Four cops needed to subdue female jogger
Footage capturing an aggressive arrest by Austin police of a non-violent jaywalker yesterday near the University of Texas campus is spurring outrage.
Witnesses say a jogger wearing headphones ran past an officer and was quickly subdued for jaywalking. She was later arrested for failing to produce identification.
“I was sitting at the Starbucks at 24th and San Antonio,” one witness told The Daily Texan. “Then I hear a cop shout at an innocent girl jogging through West Campus with her headphones on.”
“She repeatedly pleaded with them, saying that she was just exercising and to let her go,” the witness said.
The woman jogger, who looked to weigh no more than 110 pounds, apparently required four burly APD officers, two on bikes, unashamed about being caught on camera as the scene played out in broad daylight in full public view, to place her in the back of a squad car.
In footage of the incident, the woman can be heard saying, “I did nothing wrong,” and “I was crossing the street,” to which the person filming the event acknowledges, “I saw you.”
“I didn’t do anything wrong. I didn’t do anything wrong,” the woman screams as she’s placed in the back of a squad car. “I didn’t fucking do anything wrong. I just crossed the street.”
The photo above depicts the pain being inflicted on the woman during the arrest stemming from the punishing position officers are holding her hands, an awkward extended and high-behind-her-back contortion.
The torturous pose is reminiscent of a notorious 2012 Austin arrest in which officers manhandled a female passenger of a vehicle after she gave her friend advice about not having to submit to a sobriety test.
Ex-marine and activist Antonio Buehler documented the incident and was also later arrested himself after one cop claimed he spit in his face, an allegation Buehler vehemently denies.
In the jogger’s case, APD spokespersons told the Texan officers “proactively” patrol the area around the UT campus conducting overall pedestrian and bike safety enforcement, but that there was no specific initiative in place to target jaywalkers.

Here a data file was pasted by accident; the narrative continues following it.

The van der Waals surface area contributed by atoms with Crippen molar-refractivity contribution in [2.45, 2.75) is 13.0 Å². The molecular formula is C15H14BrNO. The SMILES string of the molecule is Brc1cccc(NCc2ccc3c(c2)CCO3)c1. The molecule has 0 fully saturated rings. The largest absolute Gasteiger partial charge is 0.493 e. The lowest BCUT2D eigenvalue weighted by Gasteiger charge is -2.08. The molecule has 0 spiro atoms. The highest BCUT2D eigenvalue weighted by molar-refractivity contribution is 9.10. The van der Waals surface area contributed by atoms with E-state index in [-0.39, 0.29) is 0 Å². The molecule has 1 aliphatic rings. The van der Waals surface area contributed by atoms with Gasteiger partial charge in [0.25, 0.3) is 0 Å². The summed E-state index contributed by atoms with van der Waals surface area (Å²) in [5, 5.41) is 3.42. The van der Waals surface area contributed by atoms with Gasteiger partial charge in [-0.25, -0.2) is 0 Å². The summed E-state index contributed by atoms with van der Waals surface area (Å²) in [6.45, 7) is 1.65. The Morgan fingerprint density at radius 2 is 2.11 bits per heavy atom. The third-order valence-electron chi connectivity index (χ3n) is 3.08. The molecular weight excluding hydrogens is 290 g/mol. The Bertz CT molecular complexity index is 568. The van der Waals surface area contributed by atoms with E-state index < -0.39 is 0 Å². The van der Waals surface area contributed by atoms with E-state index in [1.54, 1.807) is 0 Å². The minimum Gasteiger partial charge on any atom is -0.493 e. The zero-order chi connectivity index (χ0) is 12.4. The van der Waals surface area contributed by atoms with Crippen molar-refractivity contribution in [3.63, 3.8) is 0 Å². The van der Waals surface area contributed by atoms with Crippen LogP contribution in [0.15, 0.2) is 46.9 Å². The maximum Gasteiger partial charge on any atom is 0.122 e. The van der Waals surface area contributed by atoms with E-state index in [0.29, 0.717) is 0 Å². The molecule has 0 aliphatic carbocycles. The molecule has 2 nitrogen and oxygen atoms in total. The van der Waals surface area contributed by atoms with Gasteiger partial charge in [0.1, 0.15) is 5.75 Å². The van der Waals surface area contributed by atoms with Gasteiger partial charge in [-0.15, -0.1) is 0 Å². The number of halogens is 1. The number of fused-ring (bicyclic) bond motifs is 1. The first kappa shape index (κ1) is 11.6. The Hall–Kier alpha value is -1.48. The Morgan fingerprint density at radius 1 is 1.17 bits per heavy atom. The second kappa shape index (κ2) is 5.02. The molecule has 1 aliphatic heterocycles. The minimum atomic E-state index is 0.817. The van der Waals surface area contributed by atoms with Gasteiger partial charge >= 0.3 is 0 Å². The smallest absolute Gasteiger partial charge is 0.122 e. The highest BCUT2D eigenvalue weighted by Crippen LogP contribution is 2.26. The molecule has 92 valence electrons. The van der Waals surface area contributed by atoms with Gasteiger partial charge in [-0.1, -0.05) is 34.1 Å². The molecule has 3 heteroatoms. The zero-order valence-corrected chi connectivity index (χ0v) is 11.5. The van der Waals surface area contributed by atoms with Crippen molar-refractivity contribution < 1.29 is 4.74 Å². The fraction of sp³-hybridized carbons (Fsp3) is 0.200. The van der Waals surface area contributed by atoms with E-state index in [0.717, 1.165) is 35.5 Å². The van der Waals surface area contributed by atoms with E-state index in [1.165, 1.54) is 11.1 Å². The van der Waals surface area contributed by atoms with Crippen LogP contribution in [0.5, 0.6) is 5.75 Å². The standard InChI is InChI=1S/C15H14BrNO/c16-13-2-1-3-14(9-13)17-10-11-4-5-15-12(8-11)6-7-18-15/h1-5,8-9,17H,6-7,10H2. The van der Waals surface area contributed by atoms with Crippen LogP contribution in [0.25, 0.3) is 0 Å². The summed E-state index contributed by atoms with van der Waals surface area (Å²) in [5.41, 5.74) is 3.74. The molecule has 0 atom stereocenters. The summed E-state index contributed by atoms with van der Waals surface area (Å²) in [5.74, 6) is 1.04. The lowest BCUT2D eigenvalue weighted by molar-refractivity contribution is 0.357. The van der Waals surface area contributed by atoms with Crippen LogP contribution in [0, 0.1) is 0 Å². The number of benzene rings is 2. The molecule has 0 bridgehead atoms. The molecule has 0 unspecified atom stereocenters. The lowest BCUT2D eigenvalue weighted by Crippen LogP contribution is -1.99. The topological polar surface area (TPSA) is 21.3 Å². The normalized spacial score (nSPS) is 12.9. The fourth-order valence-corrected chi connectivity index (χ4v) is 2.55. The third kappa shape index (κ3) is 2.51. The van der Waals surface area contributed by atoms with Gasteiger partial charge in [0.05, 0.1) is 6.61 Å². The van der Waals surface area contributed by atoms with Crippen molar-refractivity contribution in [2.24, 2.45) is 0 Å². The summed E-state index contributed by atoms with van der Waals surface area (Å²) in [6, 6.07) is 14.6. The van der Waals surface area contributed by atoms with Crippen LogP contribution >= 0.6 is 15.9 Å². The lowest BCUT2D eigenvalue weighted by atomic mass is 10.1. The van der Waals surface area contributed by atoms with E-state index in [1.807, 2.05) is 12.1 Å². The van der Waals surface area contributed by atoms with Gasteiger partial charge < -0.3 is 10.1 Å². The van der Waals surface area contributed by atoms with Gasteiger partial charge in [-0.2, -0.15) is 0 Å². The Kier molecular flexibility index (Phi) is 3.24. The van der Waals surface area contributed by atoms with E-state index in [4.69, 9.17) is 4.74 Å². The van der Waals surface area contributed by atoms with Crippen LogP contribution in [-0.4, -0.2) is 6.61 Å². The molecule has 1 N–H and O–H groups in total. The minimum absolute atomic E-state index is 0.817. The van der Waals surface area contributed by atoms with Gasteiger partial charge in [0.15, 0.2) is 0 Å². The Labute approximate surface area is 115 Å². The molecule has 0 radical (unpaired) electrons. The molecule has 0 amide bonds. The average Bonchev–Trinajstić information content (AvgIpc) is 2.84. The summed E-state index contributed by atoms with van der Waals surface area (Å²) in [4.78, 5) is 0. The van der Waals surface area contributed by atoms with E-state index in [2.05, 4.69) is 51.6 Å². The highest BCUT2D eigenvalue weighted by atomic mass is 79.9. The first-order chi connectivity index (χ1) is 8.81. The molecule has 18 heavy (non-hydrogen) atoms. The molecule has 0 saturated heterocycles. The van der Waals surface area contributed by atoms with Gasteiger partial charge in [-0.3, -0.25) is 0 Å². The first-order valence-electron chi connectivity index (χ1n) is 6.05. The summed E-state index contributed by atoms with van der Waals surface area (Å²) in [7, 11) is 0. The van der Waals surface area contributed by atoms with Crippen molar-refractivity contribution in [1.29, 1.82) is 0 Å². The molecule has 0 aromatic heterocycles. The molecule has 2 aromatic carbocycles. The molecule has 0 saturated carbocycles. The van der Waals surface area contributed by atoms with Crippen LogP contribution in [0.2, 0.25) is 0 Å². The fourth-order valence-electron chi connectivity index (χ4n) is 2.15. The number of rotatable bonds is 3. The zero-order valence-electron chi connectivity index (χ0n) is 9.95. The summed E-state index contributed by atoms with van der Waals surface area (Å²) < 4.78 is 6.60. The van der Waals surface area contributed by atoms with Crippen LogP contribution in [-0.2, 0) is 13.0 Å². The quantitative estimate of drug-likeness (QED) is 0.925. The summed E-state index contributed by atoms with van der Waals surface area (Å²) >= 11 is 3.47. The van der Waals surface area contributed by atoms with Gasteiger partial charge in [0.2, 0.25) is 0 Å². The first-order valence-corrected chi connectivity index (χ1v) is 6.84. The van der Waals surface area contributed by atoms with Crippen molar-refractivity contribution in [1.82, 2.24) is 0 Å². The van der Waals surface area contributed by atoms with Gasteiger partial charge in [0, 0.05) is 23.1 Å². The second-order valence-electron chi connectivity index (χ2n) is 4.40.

This is just one more example of how the police state apparatus is encroaching on the private lives of citizens and more activities are becoming regarded as thought crimes, with everyone being guilty until proven innocent.
Update: Austin Police Chief Art Acevedo, in response to the deluge of negative press over the incident, issued a statement Friday defending the officers and saying they “had cause to detain & arrest.”
“Thank you, lord, that it is a controversy in Austin, Texas — that we actually have the audacity to touch somebody by the arm and tell them, ‘Oh my goodness Austin police we’re trying to get your attention’,” Acevedo said in a statement published in the Austin American Statesman, ignorant of the fact that if a citizen touched a cop in this manner it would be deemed “assault.”
After reviewing audio and video reports, the police chief said he also thought 24-year-old jogger Amanda Jo Stephen’s “limp routine” was an act.
“She did the limp routine, and in 28 years of law enforcement, I can tell you it happens all the time,” Acevedo said, according to the Statesman. “Quite frankly she wasn’t charged with resisting and she’s lucky I wasn’t the arresting officer because I wouldn’t have been as generous.”
One of the witnesses, Chris Quintero, who also photographed the event and blogged about it, told the Statesman he thought Stephen could have handled it better. “Looking at the video it was not too bad,” Quintero stated. “Up until that point, I think (officers were) a little excessive. … But (Stephen) started yelling and making commotion. I think she handled it poorly.”
Credits: Youtube, Chris Quintero, The Daily Texan